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Expansion Behavior of Octadecylammonium-Exchanged Low-to High-charge Reference Smectite-Group Minerals as Revealed by High-Resolution Transmission Electron Microscopy on Ultrathin Sections

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Ultrathin sections of reference 2:1 layer silicates treated with octadecylammonium cations were examined using high-resolution transmission electron microscopy (HRTEM) to establish the layer structure. Hitherto, few HRTEM ultrathin-section data existed on the expansion behavior of smectite-group minerals with different interlayer-charge values. Without such information, the expansion behavior of both low-charge and high-charge smectite minerals cannot be characterized and the structures observed in HRTEM images of clay-mineral mixtures cannot be interpreted reliably. Reference smectite-group minerals (Upton, Wyoming low-charge montmorillonite; Otay, California high-charge montmorillonite; a synthetic fluorohectorite; and a Jeanne d'Arc Basin offshore Newfoundland clay sample) with a range of layer charge values were examined. To prevent possible intrusion of epoxy resin into interlayers during embedding, the clay samples were first embedded in epoxy, sectioned with an ultra microtome, and then treated with octadecylammonium cations before examination using HRTEM. Lattice-fringe images showed that lower-charge (<0.38 eq/O10(OH)2) 2:1 layers had 13 – 14 Å spacings, whereas higher-charge (>0.38 eq/O10(OH)2) 2:1 layers had 21 and 45 Å spacings. These differently expanded silicate layers can occur within the same crystal and an alternation of these layer types can generate rectorite-like structures. For comparison, clay samples were also treated with octadecylammonium before epoxy embedding and sectioning and then examined with HRTEM. These samples mostly had highly expanded interlayers due to epoxy intrusion in the interlayer space. The reference clay minerals embedded in epoxy resin, sectioned, and treated with octadecylammonium cations were used to characterize smectite-group minerals in a natural clay sample from the Jeanne d'Arc Basin, Eastern Canada. Smectite-group minerals in this sample revealed similar structures in lattice-fringe images to those observed in the pure reference clay samples. Rectorite-like structures observed in lattice-fringe images were in fact smectite crystals with short, alternating sequences of low-charge and high-charge smectite layers rather than illite-smectite (I-S) phases with expanded smectite layers and non-expanded 10 Å illite layers.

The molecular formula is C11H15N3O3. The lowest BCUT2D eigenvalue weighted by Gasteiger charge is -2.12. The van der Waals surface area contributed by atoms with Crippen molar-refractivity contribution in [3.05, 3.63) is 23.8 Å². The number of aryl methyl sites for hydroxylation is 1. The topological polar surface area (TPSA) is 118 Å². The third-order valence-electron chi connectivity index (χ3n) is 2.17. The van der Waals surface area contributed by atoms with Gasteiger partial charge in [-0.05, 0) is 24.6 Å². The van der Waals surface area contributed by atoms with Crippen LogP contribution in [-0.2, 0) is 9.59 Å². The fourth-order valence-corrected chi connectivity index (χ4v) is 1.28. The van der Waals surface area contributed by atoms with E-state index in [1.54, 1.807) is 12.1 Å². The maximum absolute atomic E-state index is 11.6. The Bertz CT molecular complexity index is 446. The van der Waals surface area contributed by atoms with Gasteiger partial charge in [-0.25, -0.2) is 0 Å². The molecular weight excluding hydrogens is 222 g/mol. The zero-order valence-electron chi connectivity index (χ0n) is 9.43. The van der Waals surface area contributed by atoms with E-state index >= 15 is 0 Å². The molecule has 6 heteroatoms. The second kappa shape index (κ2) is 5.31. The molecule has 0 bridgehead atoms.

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Document Type: Research Article

Publication date: August 1, 2014

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  • The JOURNAL publishes articles of interest to the international community of clay scientists, including but not limited to areas in mineralogy, crystallography, geology, geochemistry, sedimentology, soil science, agronomy, physical chemistry, colloid chemistry, ceramics, petroleum engineering, foundry engineering, and soil mechanics. Clays and Clay Minerals exists to disseminate to its worldwide readership the most recent developments in all of these aspects of clay materials. Manuscripts are welcome from all countries.

    Clays and Clay Minerals is the official publication of The Clay Minerals Society.

    The Editor-in-Chief is Professor Joseph W. Stucki [email protected]

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